FOR IMMEDIATE RELEASE
Contact: Steve Aaron
CYBERBIOSECURITY THREATS HEADLINE NEXT MEETING OF BIPARTISAN COMMISSION ON BIODEFENSE
Deputy Assistant to the President for Technology and National Security, Dr. Jason Matheny, among those scheduled to participate
WASHINGTON, D.C. (June 21, 2021) – The Bipartisan Commission on Biodefense will premiere a virtual meeting on Tuesday, June 22, to provide the Commission with a better understanding of cyberbiosecurity threats and vulnerabilities. The meeting, Biologia et Machina: Cyberbiosecurity for Today’s Hybrid Evolution, will build on the Commission’s earlier work to explore opportunities and solutions to address today’s threats, and the role of the federal government in securing the future. The Commission believes it is imperative to continually evaluate cyberbio threats and vulnerabilities to keep pace with these two domains as their convergence accelerates.
“America ignores biological threats until they take lives. Our country also often ignores cybersecurity threats until they cost us money. Cyberbiosecurity threats are one step removed and are that much easier to ignore. But we ignore them at our peril,” said former Senator and Commission Co-Chair Joe Lieberman. “Thirty years ago, we should have predicted the emergence of cybersecurity threats, recognizing that they would increase rapidly. We should have taken biosecurity threats more seriously back then, too, predicting the same. Now, as we see the cyber and bio domains converge, we can easily predict that cyberbio events and attacks are going to increasingly threaten our lives and livelihoods.”
The meeting will be released virtually on June 22 beginning at 10am. Among those appearing at the public meeting are Jason G. Matheny, PhD, Deputy Assistant to the President for Technology and National Security; Deputy Director for National Security, Office of Science and Technology Policy; Coordinator for Technology and National Security, National Security Council and Susan E. Duncan, PhD, Director, Center for Advanced Innovation in Agriculture, Virginia Tech.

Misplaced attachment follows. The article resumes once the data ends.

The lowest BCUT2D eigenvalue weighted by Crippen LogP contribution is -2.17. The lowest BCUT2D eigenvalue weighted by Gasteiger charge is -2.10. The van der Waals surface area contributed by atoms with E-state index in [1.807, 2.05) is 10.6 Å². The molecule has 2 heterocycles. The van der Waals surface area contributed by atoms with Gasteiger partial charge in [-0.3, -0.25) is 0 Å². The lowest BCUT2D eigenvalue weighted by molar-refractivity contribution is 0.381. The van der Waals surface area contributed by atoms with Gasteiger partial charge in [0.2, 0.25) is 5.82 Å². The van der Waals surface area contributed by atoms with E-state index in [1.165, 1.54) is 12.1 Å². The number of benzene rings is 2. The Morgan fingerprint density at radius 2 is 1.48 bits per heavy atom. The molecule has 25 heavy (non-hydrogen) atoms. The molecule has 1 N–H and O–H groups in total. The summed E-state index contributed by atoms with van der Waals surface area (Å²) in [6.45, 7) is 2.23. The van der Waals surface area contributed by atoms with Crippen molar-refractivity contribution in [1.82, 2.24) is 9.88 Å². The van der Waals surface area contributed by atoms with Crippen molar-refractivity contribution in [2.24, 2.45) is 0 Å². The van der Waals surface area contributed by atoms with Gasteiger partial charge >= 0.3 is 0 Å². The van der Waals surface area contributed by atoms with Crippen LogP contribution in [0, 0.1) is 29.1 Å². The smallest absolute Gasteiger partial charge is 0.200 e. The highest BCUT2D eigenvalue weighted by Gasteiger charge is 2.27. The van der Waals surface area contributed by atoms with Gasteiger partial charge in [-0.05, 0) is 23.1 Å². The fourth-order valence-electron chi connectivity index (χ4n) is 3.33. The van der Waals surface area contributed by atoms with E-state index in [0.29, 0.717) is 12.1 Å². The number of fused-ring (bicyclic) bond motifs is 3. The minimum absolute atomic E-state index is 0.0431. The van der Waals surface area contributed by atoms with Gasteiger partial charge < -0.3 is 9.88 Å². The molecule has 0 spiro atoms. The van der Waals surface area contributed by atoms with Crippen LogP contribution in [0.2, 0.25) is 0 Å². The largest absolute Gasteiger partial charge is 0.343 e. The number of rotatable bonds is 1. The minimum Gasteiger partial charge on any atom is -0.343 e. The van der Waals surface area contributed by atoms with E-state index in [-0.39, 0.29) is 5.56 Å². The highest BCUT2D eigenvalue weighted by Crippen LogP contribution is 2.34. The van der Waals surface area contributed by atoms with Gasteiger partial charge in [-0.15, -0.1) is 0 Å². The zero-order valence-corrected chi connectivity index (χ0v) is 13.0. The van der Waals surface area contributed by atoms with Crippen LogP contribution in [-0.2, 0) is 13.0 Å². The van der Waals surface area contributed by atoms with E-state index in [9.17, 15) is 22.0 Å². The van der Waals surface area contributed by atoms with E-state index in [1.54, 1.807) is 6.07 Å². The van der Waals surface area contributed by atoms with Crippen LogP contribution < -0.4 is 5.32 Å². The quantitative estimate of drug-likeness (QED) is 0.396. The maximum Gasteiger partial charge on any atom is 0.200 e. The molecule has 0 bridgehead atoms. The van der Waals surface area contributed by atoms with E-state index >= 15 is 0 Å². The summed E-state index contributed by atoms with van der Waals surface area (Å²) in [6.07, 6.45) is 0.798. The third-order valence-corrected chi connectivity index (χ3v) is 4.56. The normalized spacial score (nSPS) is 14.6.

To see the full list of panelists and to register to receive the link to the virtual meeting tomorrow morning, please visit this meeting’s event page on the Commission website.
Editor’s Note: Journalists interested in interviews should contact Steve Aaron by emailing steve@SRACommunications.com.
About the Bipartisan Commission on Biodefense
The Bipartisan Commission on Biodefense was established in 2014 to conduct a comprehensive assessment of the state of U.S. biodefense efforts, and to issue recommendations to foster change. The Panel’s 2015 report, A National Blueprint for Biodefense: Leadership and Major Reform Needed to Optimize Efforts, identified capability gaps and recommended changes to U.S. policy and law to strengthen national biodefense while optimizing resource investments. Subsequent Commission publications have addressed critical needs for agrodefense, biodefense budgeting, and State, Local, Tribal and Territorial capabilities. In September 2018, the White House released the National Biodefense Strategy, a top recommendation from the Blueprint. The Commission continues to address biodefense challenges and to urge reform. Former Senator Joe Lieberman and former Governor Tom Ridge co-chair the Commission, and are joined by former HHS Secretary Donna Shalala, former Senate Majority Leader Tom Daschle, former Representative Jim Greenwood, and former Homeland Security Advisor Ken Wainstein. Hudson Institute is the Commission’s fiscal sponsor.